I'm thinking on running a campaign in 5e where a shady character is selling, what looks to be, high quality meat for outrageously low prices in a small, slowly rebuilding, town.

I'm making it fairly obvious that the shady meat seller's meat shouldn't be eaten, but there's always the exception to the rule.

Will my players get any sort of negatives from eating the meat if it happens? On the opposite end of that, would there be any benefits outside of what one would get out of normal meat? I'm sure we will have at least one human. Outside of that I'm not 100% sure on races yet. The meat will be human though. Thigh roasts, human blood sausages, so on and so forth.

I've just thought about making the character in question have the possibility of becoming some crazed, cannibalistic, rabid person if they did it too much.. Much like a living zombie with anger problems.

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    \$\begingroup\$ I think the presence of the [food-and-drink] tag on this question is correct, but it still makes me uncomfortable. \$\endgroup\$
    – Someone_Evil
    Jan 26, 2020 at 16:48
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    \$\begingroup\$ I assume your asking whether or not the actual rules detail any effects specifically caused by acts of cannibalism? \$\endgroup\$ Jan 26, 2020 at 16:48
  • \$\begingroup\$ I felt a little weird adding it... Not gonna lie. \$\endgroup\$
    – Thatguy
    Jan 26, 2020 at 16:48
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    \$\begingroup\$ Just reminding you that in Curse of Strahd a form of cannibalism is there, and well it has interesting effects. (though it is mixed with some magic as well) \$\endgroup\$ Jan 27, 2020 at 6:05

1 Answer 1


They might draw the attention of Yeenoghu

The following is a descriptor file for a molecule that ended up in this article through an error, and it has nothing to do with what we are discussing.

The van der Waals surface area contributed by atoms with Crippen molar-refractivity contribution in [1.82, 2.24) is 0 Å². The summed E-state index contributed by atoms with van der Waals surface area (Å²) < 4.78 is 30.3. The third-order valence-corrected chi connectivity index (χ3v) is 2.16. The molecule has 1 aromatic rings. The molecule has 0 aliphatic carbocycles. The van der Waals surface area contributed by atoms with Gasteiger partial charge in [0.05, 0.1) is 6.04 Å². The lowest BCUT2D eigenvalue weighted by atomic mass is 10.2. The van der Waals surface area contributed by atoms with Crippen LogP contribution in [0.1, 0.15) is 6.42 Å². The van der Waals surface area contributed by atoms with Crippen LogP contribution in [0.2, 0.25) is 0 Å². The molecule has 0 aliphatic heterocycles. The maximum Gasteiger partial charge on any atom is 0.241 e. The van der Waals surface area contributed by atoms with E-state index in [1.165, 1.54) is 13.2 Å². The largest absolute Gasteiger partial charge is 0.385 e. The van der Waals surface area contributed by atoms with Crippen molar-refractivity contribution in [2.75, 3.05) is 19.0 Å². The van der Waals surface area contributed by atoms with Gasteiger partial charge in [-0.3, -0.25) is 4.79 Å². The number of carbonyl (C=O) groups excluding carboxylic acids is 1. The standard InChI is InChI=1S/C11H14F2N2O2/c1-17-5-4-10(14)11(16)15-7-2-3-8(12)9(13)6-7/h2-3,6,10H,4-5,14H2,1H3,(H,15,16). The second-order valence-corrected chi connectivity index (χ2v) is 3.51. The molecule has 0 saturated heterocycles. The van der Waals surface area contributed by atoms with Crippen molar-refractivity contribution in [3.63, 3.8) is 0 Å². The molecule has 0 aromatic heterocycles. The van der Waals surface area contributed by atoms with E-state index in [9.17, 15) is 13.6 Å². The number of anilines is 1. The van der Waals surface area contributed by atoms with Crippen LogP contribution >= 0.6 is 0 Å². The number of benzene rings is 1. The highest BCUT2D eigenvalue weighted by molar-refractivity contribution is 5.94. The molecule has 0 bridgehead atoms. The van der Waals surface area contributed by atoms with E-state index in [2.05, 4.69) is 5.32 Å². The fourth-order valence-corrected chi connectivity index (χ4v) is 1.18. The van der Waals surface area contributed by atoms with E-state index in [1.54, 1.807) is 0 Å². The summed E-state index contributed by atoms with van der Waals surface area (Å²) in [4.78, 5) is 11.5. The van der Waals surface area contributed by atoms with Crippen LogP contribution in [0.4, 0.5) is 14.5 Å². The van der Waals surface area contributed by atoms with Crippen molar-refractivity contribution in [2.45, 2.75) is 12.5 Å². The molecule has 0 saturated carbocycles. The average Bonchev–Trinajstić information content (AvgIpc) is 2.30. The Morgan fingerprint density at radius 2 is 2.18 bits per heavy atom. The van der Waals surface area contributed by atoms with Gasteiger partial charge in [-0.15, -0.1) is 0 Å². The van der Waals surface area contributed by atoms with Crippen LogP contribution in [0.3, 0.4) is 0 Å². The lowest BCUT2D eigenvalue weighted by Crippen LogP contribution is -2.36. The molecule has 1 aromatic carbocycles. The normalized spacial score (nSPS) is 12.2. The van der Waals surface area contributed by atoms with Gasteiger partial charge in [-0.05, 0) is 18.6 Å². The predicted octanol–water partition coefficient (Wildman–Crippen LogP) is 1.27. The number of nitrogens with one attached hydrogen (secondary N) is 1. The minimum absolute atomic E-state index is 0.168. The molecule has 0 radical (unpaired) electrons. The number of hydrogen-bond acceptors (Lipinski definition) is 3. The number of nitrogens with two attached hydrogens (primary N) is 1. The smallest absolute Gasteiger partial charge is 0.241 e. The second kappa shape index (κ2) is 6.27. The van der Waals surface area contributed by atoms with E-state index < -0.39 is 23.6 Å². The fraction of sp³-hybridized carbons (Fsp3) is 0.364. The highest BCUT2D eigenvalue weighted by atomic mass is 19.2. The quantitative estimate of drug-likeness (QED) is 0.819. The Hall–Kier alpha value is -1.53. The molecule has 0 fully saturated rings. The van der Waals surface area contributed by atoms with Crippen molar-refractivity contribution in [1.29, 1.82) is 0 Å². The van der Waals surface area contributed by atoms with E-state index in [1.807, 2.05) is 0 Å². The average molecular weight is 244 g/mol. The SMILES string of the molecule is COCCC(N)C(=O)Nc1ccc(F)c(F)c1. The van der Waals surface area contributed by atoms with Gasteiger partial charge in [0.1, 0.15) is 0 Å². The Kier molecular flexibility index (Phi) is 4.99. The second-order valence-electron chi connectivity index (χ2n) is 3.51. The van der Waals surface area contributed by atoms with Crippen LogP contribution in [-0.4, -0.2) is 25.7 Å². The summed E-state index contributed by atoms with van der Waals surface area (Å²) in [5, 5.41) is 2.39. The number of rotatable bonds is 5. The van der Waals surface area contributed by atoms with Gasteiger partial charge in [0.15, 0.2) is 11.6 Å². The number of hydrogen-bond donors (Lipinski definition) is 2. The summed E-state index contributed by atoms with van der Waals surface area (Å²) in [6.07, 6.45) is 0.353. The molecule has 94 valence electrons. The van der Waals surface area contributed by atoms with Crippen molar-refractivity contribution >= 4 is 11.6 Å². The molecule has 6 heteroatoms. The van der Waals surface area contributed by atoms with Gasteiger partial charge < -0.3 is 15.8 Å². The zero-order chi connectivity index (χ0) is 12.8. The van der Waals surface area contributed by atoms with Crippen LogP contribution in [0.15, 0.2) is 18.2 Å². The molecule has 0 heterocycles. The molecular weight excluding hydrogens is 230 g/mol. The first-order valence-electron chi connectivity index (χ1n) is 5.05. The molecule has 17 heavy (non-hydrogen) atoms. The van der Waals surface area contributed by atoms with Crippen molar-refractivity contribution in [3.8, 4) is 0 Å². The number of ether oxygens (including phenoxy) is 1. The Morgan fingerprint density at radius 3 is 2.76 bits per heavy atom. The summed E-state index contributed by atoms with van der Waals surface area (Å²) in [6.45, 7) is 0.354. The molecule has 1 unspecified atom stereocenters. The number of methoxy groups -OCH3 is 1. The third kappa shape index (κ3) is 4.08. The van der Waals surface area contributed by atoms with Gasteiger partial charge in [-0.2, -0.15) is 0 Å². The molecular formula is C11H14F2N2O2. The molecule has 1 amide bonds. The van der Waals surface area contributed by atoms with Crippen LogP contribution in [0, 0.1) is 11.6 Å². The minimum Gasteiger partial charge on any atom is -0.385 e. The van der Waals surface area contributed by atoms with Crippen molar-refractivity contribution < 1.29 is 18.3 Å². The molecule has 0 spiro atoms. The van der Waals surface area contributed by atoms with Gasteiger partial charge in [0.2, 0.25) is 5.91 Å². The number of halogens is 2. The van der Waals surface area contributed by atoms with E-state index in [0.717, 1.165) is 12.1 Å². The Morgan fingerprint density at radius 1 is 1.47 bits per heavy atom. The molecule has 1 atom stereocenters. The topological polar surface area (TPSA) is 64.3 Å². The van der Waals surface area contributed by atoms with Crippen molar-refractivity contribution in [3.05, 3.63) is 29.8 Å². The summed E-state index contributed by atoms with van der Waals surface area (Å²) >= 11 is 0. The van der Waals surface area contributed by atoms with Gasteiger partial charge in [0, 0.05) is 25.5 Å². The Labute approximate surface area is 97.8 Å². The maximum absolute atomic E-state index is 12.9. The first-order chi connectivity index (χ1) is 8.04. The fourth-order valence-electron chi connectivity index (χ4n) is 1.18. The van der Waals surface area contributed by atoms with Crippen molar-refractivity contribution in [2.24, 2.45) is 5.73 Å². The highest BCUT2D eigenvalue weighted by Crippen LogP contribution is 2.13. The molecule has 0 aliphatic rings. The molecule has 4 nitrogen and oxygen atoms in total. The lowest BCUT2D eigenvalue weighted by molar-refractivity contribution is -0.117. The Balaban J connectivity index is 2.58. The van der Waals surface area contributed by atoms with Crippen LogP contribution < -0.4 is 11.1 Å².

Cannibalism is more often mentioned in 5th edition as evidence of evil, rather than the source of it. However, Volo's Guide to Monsters mentions the source of the Hunter's Chant.

This simple declaration of Yeenoghu's power was devised by a small cult to the demon lord discovered deep in the forest. A group of woodcutters, facing starvation, turned to cannibalism to survive and ultimately fell under Yeenoghu's sway.

Volo's Guide to Monsters, p.38

No further details are given. This idea also isn't expanded upon in Mordenkainen's Tome of Foes, where we otherwise get more information about Yeenoghu (and the other demon lords.)

If this is a "typical" outcome of cannibalism, your idea of the psychological effects is quite reasonable. The madness caused by Yeenoghu includes such possibilities as

"I get caught up in the flow of anger, and try to stoke others around me into forming an angry mob."

"The flesh of other intelligent creatures is delicious!"

"I hunger for the deaths of others, and am constantly starting fights in the hopes of seeing bloodshed."

Mordenkainen's Tome of Foes, p.155

Of course, having every cannibal become a disciple of a demon lord might be a bit extreme, and these madness effects are intended to be a result of direct confrontations with a CR 24 monsters.


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